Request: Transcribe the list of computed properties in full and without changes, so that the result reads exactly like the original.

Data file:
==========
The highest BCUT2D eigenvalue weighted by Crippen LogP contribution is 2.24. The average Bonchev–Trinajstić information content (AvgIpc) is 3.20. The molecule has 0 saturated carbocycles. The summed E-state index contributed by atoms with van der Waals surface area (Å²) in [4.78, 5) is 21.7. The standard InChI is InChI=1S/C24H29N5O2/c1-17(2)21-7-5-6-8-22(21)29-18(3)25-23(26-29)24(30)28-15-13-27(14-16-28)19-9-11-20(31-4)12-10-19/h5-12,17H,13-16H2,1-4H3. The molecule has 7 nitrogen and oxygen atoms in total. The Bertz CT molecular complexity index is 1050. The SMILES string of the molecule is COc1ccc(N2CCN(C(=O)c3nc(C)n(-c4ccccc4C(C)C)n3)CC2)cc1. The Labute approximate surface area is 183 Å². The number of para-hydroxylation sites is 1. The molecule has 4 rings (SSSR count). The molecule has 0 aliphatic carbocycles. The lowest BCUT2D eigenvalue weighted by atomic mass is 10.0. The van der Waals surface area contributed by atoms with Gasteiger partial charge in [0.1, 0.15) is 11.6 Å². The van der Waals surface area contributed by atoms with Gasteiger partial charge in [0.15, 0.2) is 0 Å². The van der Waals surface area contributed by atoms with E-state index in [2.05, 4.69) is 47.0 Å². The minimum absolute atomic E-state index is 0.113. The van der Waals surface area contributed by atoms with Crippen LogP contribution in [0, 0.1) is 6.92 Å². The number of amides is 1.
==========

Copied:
The highest BCUT2D eigenvalue weighted by Crippen LogP contribution is 2.24. The average Bonchev–Trinajstić information content (AvgIpc) is 3.20. The molecule has 0 saturated carbocycles. The summed E-state index contributed by atoms with van der Waals surface area (Å²) in [4.78, 5) is 21.7. The standard InChI is InChI=1S/C24H29N5O2/c1-17(2)21-7-5-6-8-22(21)29-18(3)25-23(26-29)24(30)28-15-13-27(14-16-28)19-9-11-20(31-4)12-10-19/h5-12,17H,13-16H2,1-4H3. The molecule has 7 nitrogen and oxygen atoms in total. The Bertz CT molecular complexity index is 1050. The SMILES string of the molecule is COc1ccc(N2CCN(C(=O)c3nc(C)n(-c4ccccc4C(C)C)n3)CC2)cc1. The Labute approximate surface area is 183 Å². The number of para-hydroxylation sites is 1. The molecule has 4 rings (SSSR count). The molecule has 0 aliphatic carbocycles. The lowest BCUT2D eigenvalue weighted by atomic mass is 10.0. The van der Waals surface area contributed by atoms with Gasteiger partial charge in [0.1, 0.15) is 11.6 Å². The van der Waals surface area contributed by atoms with Gasteiger partial charge in [0.15, 0.2) is 0 Å². The van der Waals surface area contributed by atoms with E-state index in [2.05, 4.69) is 47.0 Å². The minimum absolute atomic E-state index is 0.113. The van der Waals surface area contributed by atoms with Crippen LogP contribution in [0, 0.1) is 6.92 Å². The number of amides is 1.